WSVMA helping veterinarians talk with clients about Ebola and their pets

It is nearly impossible to read, watch, or listen to the daily news without coming across mention of the Ebola virus, which is dominating media coverage across the world.

Fears over Ebola were previously confined mostly to humans, but pets have been pulled into the conversation after a Spanish Ebola patient's dog was euthanized on Oct. 8 due to concerns of the animal potentially harboring and transmitting the disease.

The euthanization prompted a widely publicized protest from animal rights activists trying to save the dog named Excalibur, but also raised questions about whether pets are capable of transmitting the deadly virus.

Because animal hospitals might begin receiving questions about Ebola from concerned pet owners due to increasing news coverage, the Washington State Veterinary Medical Association (WSVMA) announced that it has worked closely with the Centers for Disease Control to develop some talking points addressing the risk of contracting the virus from pets.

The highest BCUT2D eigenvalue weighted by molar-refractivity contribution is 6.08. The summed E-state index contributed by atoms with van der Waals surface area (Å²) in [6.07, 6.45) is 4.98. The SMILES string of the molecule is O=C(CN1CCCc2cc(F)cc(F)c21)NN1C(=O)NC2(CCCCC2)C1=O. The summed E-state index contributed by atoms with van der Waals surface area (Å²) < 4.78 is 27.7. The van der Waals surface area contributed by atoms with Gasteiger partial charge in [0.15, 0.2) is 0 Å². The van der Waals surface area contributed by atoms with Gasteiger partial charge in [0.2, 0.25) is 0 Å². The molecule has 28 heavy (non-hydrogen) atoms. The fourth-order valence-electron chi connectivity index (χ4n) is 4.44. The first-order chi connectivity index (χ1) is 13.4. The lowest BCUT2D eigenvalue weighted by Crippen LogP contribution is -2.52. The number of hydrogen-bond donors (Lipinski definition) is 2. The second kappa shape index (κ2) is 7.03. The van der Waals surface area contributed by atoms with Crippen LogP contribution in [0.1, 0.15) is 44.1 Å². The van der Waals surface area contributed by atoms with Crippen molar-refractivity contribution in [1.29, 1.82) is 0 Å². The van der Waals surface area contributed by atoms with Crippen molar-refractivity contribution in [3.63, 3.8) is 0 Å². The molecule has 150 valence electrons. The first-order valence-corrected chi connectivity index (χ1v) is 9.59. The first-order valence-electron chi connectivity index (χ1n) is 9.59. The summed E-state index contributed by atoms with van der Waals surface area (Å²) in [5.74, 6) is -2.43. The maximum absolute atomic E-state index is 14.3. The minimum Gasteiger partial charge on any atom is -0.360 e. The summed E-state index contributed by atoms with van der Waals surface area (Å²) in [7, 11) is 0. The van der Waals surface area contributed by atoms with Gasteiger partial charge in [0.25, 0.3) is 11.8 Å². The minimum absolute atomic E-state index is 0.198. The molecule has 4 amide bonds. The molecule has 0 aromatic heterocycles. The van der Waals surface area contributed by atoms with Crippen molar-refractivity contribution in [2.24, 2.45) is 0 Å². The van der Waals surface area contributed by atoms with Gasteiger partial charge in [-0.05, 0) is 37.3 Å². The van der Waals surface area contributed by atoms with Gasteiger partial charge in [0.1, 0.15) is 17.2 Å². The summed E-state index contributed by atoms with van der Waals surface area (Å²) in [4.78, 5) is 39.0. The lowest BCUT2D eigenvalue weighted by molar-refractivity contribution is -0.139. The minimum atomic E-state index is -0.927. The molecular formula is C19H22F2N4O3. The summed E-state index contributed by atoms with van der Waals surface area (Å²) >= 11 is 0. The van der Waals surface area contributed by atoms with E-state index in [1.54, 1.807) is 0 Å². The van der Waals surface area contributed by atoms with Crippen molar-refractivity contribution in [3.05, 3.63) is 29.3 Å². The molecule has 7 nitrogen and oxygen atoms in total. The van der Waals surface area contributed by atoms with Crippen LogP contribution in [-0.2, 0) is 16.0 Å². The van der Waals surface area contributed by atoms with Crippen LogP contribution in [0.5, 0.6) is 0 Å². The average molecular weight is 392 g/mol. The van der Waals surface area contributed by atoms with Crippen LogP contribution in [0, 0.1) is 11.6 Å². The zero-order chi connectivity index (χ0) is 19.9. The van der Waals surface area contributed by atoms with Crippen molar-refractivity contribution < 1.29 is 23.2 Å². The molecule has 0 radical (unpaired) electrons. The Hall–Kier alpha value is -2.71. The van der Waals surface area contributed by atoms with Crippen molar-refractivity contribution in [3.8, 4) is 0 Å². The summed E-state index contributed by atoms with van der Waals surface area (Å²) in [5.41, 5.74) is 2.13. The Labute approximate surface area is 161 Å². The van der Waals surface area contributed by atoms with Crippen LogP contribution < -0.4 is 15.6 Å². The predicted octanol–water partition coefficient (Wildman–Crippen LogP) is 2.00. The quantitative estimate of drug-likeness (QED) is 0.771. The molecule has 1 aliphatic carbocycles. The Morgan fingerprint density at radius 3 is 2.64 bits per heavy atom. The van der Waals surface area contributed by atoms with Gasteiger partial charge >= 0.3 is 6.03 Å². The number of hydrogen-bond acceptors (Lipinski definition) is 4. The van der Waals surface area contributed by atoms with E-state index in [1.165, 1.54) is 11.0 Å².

The talking points from the WSVMA include:

  • There is no evidence that pets become sick with Ebola from routine contact with people who are infected with the virus.
  • There is no evidence that pets can transmit Ebola to humans through routine contact.
  • We do suggest that, in the rare instance that a pet is determined to be potentially exposed, the pet should be evaluated by a veterinarian in consultation with the State Public Health Veterinarian and Local Public Health.
  • A potentially exposed pet should have limited contact with people for a minimum of three weeks from the time of potential exposure to the virus.
  • CDC is working with the American Veterinary Medical Association and the U.S. Department of Agriculture to develop more specific guidance for pet owners and veterinarians.

The AVMA also addressed the Ebola situation on its Facebook page, writing:

"The relative risk of exposure to Ebola in the United States is extremely low, given the current situation involving a small number of isolated human cases and no known animal cases. If there is a pet in the home of an Ebola patient, CDC recommends that veterinarians, in collaboration with public health officials, evaluate its risk of exposure (close contact and exposure to blood or body fluids of an Ebola patient). Appropriate measures, such as closely monitoring the exposed pet while taking necessary precautions, should be put in place."